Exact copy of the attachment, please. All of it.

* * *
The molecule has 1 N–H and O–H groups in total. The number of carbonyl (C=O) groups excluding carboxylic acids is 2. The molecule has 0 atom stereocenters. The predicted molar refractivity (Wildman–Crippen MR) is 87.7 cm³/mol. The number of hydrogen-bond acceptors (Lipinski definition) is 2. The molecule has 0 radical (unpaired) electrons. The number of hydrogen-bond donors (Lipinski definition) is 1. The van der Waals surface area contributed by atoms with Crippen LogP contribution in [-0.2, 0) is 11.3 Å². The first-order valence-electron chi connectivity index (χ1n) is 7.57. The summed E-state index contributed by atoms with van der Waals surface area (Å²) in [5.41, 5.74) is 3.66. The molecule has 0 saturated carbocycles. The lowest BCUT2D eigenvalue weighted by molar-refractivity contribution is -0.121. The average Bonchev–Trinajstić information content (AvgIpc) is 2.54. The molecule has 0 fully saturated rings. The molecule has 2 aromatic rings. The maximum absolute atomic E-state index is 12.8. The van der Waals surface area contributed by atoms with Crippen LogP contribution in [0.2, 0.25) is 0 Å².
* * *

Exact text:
The molecule has 1 N–H and O–H groups in total. The number of carbonyl (C=O) groups excluding carboxylic acids is 2. The molecule has 0 atom stereocenters. The predicted molar refractivity (Wildman–Crippen MR) is 87.7 cm³/mol. The number of hydrogen-bond acceptors (Lipinski definition) is 2. The molecule has 0 radical (unpaired) electrons. The number of hydrogen-bond donors (Lipinski definition) is 1. The van der Waals surface area contributed by atoms with Crippen LogP contribution in [-0.2, 0) is 11.3 Å². The first-order valence-electron chi connectivity index (χ1n) is 7.57. The summed E-state index contributed by atoms with van der Waals surface area (Å²) in [5.41, 5.74) is 3.66. The molecule has 0 saturated carbocycles. The lowest BCUT2D eigenvalue weighted by molar-refractivity contribution is -0.121. The average Bonchev–Trinajstić information content (AvgIpc) is 2.54. The molecule has 0 fully saturated rings. The molecule has 2 aromatic rings. The maximum absolute atomic E-state index is 12.8. The van der Waals surface area contributed by atoms with Crippen LogP contribution in [0.2, 0.25) is 0 Å².